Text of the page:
Natural Results in Facial Plastic Enhancement
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I did a similar podcast a just a moment ago for hair transplants. I’m going to do one for facial plastic surgery. I think one of the biggest concerns people have, and rightly so, is they want to look natural. After a procedure with me, whether it’s injectable fillers, Botox therapy or surgical therapies. So the one thing that I always tell my patients is that their standard is far lower than mine. So if you walk to a cocktail party and you see some women, you probably will see three women that look absolutely fake and you’re bothered by them. Of course I’ll see those three, but I’ll see another seven. You’ll never see, so a lot of women, I had one lady during consultation, she said, please, whatever you do, don’t make me look fake. And I said, you know what? I hate to say your lips don’t look natural and your Botox looks unnatural.
She goes, what? Because she was peaking in her brows. If I were at a cocktail party, I would clearly see she had Botox and her lips did not look natural at all. So, you know, these are things. And he said, well, why are you so rude, Dr. Lam? Why are you so blunt with your patients? And here’s the thing I am, and you know, I’m going to tell you what I do or don’t like about what I see from your prior work. And if it’s good, I’m going to tell you. I’m not here to bad mouth another doctor and even if it’s my work is out, say oftentimes, Hey, this is something I did 10 years ago that I don’t like and let’s do some corrective work on it. So there is an evolution of understanding evolution. So for example, for me in the past, you know, when I started doing fat graft, I would put a small amount of fat into the cheek, probably one and a half milliliters.
That’s so little. That’s one fifth of a teaspoon per side. That’s being generous. Oftentimes I put half milliliter or one, but now a decade later, I look at it. I think the cheeks are slightly overfilled. So even my own patients from 15 years ago, I see some of the things I don’t like. And that’s an evolution of thinking. That’s why you hear my lectures of the last decades warning about putting fillers in the anterior cheek. And I never put a lot in there, but even that small amount may not look right. So my standard is oftentimes much higher than your standard of what you would consider a natural. Like I had a lady for a rhinoplasty, sorry for a facial consult. And I said, you know, if we had a choice of what to fix, I can tell you’ve had a rhinoplasty. There are things that don’t look right.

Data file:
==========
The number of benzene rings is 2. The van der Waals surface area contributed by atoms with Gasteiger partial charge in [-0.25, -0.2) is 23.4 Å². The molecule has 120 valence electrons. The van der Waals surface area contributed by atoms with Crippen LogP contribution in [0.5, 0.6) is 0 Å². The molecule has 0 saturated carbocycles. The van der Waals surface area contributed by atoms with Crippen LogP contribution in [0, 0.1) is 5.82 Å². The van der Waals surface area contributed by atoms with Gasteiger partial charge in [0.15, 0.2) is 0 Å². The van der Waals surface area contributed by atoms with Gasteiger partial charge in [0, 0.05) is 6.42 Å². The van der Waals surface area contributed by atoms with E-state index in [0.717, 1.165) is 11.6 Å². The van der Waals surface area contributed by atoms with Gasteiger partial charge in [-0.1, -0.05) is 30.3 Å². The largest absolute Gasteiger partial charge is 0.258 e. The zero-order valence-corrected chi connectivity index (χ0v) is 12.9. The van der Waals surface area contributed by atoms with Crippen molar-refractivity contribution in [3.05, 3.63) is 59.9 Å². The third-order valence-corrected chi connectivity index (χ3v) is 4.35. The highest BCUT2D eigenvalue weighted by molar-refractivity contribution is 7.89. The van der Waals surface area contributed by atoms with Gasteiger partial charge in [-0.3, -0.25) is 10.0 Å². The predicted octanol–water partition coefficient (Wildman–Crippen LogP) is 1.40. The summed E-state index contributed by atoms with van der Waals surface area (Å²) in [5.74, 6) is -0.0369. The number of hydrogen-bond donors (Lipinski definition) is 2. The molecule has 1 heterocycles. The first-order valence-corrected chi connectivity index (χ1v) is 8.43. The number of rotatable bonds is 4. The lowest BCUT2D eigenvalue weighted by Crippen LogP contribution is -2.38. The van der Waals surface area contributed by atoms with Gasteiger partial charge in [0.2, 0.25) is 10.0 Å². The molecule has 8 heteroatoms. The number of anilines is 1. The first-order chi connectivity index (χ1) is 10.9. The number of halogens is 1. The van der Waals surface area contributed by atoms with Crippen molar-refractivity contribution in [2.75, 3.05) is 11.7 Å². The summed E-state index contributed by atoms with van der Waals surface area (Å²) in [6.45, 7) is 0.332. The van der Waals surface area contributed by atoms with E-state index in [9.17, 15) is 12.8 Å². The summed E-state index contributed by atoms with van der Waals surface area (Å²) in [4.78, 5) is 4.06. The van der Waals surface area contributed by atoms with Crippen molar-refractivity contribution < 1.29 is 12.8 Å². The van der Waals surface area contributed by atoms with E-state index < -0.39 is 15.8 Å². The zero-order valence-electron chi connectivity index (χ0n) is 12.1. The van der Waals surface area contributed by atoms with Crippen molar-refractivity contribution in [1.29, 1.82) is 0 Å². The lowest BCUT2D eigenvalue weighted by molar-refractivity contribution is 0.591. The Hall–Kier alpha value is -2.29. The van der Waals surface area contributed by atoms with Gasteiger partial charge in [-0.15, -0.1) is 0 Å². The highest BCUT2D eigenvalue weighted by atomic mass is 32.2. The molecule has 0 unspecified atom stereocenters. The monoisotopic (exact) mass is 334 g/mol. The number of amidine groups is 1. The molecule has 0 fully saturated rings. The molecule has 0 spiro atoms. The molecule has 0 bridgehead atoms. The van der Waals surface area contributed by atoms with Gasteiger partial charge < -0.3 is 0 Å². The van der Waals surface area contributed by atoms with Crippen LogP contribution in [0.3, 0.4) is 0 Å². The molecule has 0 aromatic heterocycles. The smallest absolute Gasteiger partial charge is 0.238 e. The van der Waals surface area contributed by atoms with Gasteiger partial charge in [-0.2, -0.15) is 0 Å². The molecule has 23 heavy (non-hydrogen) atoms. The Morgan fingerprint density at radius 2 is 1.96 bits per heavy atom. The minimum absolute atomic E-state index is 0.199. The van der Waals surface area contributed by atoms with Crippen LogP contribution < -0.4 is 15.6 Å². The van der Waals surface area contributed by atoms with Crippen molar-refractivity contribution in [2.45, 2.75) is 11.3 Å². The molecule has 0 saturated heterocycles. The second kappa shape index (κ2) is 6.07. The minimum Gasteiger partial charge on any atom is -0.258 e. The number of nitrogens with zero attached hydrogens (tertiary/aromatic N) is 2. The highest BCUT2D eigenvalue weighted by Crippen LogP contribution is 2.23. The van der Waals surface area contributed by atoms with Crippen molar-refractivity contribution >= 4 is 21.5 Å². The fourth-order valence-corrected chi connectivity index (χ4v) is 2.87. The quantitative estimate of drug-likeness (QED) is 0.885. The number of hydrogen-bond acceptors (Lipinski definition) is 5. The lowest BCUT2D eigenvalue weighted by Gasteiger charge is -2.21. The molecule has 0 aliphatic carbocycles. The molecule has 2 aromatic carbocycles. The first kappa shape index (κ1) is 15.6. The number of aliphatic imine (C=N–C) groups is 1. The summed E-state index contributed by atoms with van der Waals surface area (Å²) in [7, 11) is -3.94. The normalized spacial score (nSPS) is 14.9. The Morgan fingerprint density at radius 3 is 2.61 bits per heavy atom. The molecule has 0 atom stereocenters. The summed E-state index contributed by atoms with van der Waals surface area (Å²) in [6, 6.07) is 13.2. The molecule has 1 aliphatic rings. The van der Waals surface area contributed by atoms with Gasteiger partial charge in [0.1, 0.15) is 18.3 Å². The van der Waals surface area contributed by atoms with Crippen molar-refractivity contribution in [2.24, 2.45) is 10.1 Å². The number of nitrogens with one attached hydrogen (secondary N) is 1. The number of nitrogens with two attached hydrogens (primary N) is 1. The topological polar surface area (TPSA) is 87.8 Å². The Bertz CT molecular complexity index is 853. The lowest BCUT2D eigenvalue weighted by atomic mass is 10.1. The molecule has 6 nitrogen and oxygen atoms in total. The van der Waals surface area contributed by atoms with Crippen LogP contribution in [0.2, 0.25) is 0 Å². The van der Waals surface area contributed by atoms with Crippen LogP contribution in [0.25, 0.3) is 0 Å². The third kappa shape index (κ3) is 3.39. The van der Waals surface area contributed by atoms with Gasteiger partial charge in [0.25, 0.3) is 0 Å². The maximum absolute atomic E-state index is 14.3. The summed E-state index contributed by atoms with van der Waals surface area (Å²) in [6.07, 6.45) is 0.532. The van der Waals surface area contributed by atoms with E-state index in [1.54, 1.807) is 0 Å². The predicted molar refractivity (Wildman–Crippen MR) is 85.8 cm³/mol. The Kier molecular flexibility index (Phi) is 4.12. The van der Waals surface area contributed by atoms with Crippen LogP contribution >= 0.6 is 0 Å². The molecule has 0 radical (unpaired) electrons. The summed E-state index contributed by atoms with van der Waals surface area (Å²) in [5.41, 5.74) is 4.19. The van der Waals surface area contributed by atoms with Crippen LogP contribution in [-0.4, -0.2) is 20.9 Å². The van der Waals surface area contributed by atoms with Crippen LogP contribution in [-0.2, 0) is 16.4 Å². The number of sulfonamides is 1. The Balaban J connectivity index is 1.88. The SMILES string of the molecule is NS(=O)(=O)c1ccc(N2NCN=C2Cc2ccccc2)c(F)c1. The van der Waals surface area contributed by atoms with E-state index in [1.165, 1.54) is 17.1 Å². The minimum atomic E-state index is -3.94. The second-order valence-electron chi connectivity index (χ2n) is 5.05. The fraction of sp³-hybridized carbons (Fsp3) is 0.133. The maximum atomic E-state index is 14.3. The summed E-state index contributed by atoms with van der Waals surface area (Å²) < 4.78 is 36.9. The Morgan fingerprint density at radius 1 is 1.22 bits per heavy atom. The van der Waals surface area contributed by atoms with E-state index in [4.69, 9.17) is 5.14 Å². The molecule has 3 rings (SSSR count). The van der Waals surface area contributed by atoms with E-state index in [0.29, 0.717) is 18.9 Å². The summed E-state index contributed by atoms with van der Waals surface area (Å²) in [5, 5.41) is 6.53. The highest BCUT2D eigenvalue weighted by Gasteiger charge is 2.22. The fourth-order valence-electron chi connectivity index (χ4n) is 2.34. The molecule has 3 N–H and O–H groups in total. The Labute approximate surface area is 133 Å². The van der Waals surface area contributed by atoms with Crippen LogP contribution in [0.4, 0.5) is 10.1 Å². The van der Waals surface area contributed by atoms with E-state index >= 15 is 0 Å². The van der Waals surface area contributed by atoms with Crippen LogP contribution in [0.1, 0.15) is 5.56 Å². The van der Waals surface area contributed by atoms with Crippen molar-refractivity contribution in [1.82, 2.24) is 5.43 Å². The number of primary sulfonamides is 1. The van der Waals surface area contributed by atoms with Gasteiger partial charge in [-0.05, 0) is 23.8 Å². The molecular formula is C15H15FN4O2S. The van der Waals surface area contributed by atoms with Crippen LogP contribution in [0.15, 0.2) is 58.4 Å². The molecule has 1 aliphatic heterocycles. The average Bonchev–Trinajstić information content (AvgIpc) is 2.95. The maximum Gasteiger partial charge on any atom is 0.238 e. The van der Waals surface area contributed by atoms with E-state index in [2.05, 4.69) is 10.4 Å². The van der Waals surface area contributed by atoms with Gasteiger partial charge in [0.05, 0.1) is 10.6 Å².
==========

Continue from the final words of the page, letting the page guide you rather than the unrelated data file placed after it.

In your situation, I really need to do a surgical correction. I cannot do it. Nonsurgically I have to do it surgically. So I would highly encourage you to let me correct it. But if you’re not ready, that’s okay. But I always try to give my patients priorities. So, you know, so the bottom line here is even though you’re deathly afraid to look unnatural, I always tell my patients, your standard is actually far lower than mine because I’ve been doing this eight hours a day. It’s sort of like if you go to, you know, go to a shoe shop, the first thing they look at at your shoes, okay. And they’re going to tell is that a high end brand? Is it a cheap brand? Is that one that’s, well, have you kept maintained it? Well, have you shined it? Are the seams falling apart?
Is it, are you walking weird because the shoe doesn’t fit you correctly. They see all this because they do it for eight hours a day for 10, 15, 20 years. So it’s the same for me. It’s not meant to be offensive, but if I don’t tell you something doesn’t look right, you know, and I just sort of ignore it and just give you some, you know, nice plots or, or nice compliments that are inappropriate in my opinion, then it’s not helping you. I’d rather be appropriate in the sense of telling you something doesn’t look right or here are the things that we can do to avoid the issues. So I think that can help you understand that better.